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828. The court in its instructions called attention to the dismissal of the fourth paragraph, and limited recovery to the remaining paragraphs which were read to the jury.

It follows, therefore, that the court did not err in overruling the motion to withdraw the case from the consideration of the jury, or in refusing to withdraw from the consideration of the jury the evidence applicable to the fourth paragraph of complaint.

to give special instructions to eliminate from | Co. v. Clark, 32 Ind. App. 644-648, 70 N. E. the verdict such improper element, and to include therein only such elements as the law authorizes. Having failed so to do, the error, if any, was thereby waived, and is not available to reverse the judgment. Evansville Furniture Co. v. Freeman, 57 Ind. App. 576-585, 105 N. E. 258, 107 N. E. 27; Domestic Block Coal Co. v. De Armey, 179 Ind. 592-606, 100 N. E. 675, 102 N. E. 99; Chicago, etc., Ry. Co. v. Biddinger, 109 N. E. 953-958; Elliott's Appellate Procedure, §§ 625-627; Inland Steel Co. v. Kiessling, 183 Ind. 117-120, 108 N. E. 232; Mfg. Natural Gas Co. v. Leslie, 22 Ind. App. 677, 684, 51 N. E. 510. The jury was correctly instructed as to the measure of damages.

[7] We cannot say from the evidence in this case that the account of the verdict as modified by the remittitur is such as to indicate that the jury was influenced by prejudice, partiality, or corruption in assessing appellee's damages. Under all the facts disclosed, the award does not seem to be excessive or unreasonable. Suelzer v. Carpenter, 183 Ind. 23-31, 107 N. E. 467; Hamilton, etc., Co. v. Larrimer, 183 Ind. 429-433, 105 N. E. 43; Cleveland, etc., Ry. Co. v. Harrison, 178 Ind. 324–329, 98 N. E. 729; Chicago, etc., Ry. Co. v. Roth, 107 N. E. 689.

[8,] Appellant also urges as ground for a new trial the refusal of the trial court to withdraw from the consideration of the jury the evidence applicable to the fourth paragraph of complaint, which was dismissed at the conclusion of the evidence; also in overruling appellant's motion to withdraw the case from the jury upon the dismissal of said fourth paragraph. The contention is based on the proposition that appellee was given unfair advantage by the dismissal of the paragraph, and thereby obtained the benefit of evidence and inferences to which he was not entitled under either of the remaining paragraphs, and that the effect was to mislead and confuse the jury. The cases cited and relied on by counsel for appellant are not in point under the facts of this case. The main facts of each paragraph are the same, and we have already indicated their principal differences. The paragraph dismissed and the third, which remained in, were drawn under statutes which, as applied to the facts of the case at bar, eliminate the defense of assumption of risk. As already shown, the averments of the third paragraph were broad enough to make the evidence proper under the fourth paragraph appropriate to the third. Section 8020a, Burns 1914; Chicago & E. Ry. Co. v. Mitchell (Sup.) 110 N. E. 681; Nordyke & Marmon Co. v. Hilborg, 110 N. E. 684; Vandalia Ry. Co. v. Stillwell, 181 Ind. 267, 104 N. E. 289; section 8029, Burns 1914; U. S. Cement Co. v. Cooper, 172 Ind. 599-606, 88 N. E. 69; Bemis, etc., Bag Co. v. Krentler, 167 Ind. 653-658, 79 N. E. 974; Koehler v. Harmon, 52 Ind. App.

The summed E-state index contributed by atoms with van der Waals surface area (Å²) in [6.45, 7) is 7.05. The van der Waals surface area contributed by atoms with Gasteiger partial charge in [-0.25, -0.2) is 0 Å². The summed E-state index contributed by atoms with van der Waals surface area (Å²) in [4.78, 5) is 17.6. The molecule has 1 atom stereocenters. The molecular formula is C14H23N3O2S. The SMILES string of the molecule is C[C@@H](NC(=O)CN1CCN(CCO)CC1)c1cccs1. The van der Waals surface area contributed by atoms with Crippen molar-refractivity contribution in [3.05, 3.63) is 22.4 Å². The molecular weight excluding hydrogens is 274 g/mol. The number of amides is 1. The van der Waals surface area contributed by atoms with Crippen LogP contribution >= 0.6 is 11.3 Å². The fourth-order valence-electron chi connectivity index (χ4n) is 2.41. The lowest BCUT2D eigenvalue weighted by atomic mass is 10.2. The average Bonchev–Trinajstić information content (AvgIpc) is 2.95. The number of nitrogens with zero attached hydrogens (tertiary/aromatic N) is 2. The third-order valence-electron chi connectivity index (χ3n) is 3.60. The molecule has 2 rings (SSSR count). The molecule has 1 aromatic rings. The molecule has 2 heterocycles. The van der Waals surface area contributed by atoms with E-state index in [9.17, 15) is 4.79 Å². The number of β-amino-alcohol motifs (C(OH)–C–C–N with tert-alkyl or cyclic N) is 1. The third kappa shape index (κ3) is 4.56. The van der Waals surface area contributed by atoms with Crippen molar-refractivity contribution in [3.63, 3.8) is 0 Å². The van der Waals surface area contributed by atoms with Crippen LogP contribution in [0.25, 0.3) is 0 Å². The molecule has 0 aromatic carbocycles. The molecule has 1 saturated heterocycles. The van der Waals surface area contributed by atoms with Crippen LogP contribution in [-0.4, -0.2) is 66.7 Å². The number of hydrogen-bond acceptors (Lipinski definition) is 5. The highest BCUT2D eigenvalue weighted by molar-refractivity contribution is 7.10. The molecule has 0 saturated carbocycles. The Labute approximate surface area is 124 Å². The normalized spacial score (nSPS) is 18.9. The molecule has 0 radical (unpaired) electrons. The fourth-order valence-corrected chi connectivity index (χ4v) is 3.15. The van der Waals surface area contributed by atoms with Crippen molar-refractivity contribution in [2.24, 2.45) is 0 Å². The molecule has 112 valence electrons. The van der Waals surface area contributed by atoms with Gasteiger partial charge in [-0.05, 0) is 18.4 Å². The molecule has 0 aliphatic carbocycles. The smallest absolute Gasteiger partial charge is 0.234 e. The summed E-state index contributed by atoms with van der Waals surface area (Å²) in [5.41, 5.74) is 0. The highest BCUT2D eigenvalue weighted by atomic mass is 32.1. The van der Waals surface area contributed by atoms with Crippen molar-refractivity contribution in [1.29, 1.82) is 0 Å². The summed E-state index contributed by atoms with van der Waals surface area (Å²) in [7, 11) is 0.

[10] If appellant was not satisfied with the instructions of the court on the subject of dismissal of the fourth paragraph and the application of the evidence to the other paragraphs, it should have tendered more complete instructions on the subject; for the instructions given on that subject were correct as far as they went.

[11] Appellant also contends that there is no evidence to sustain the finding of the jury that there was a promise to repair the guard. The jury found the fact both by their general verdict and their answers to interrogatories. The fact may be found without proof of an express promise. The conversations and conduct of the parties shown by the evidence is sufficient to warrant the inference drawn by the jury. Indianapolis, etc., Ry. Co. v. Watson, 114 Ind. 20-27, 14 N. E. 721, 15 N. E. 824, 5 Am. St. Rep. 578, Crum v. North Vernon, etc., Co., 34 Ind. App. 253-256, 72 N. E. 193; 26 Cyc. p. 1211.

1914).

[12] Furthermore, under the third paragraph of complaint, no promise to repair was necessary to relieve appellee from assuming the risk incident to the unguarded cogwheels. The facts alleged bring the case within the provisions of the Employers' Liability Act of 1911, and also show that the machinery was unsafe because the cogwheels were not guarded; that it was practicable to guard the same without interfering with the use and efficiency of the machinery for the purposes intended, as required by the Factory Act of 1899. Acts 1899, p. 231 (section 8029, Burns There is evidence tending to prove all the material allegations of the third paragraph. Therefore, if appellant was correct in his contention as to the failure of proof to show a promise to repair, he would not on that account be entitled to a reversal of the judgment; for it might still be sustained on the third paragraph of complaint. Furthermore, the entire record shows that there was practically no dispute as to the material allegations of the complaint, and particularly so as to the second and third paragraphs, and that the defense was contributory negligence. On page 176 of appellant's brief it

is said:

"There was no contention that the cleaning it was appellant's contention that appellee had was wrongful, and especially not the oiling, but no business to undertake the obviously dangerous act of cleaning said oil cup by placing his chine was in operation, with waste so protrudhand directly over said meshes while said maing from his hand as to be caught in said

[Ed. Note.-For other cases, see New Trial, Cent. Dig. §§ 238, 240, 241; Dec. Dig. 117(1).]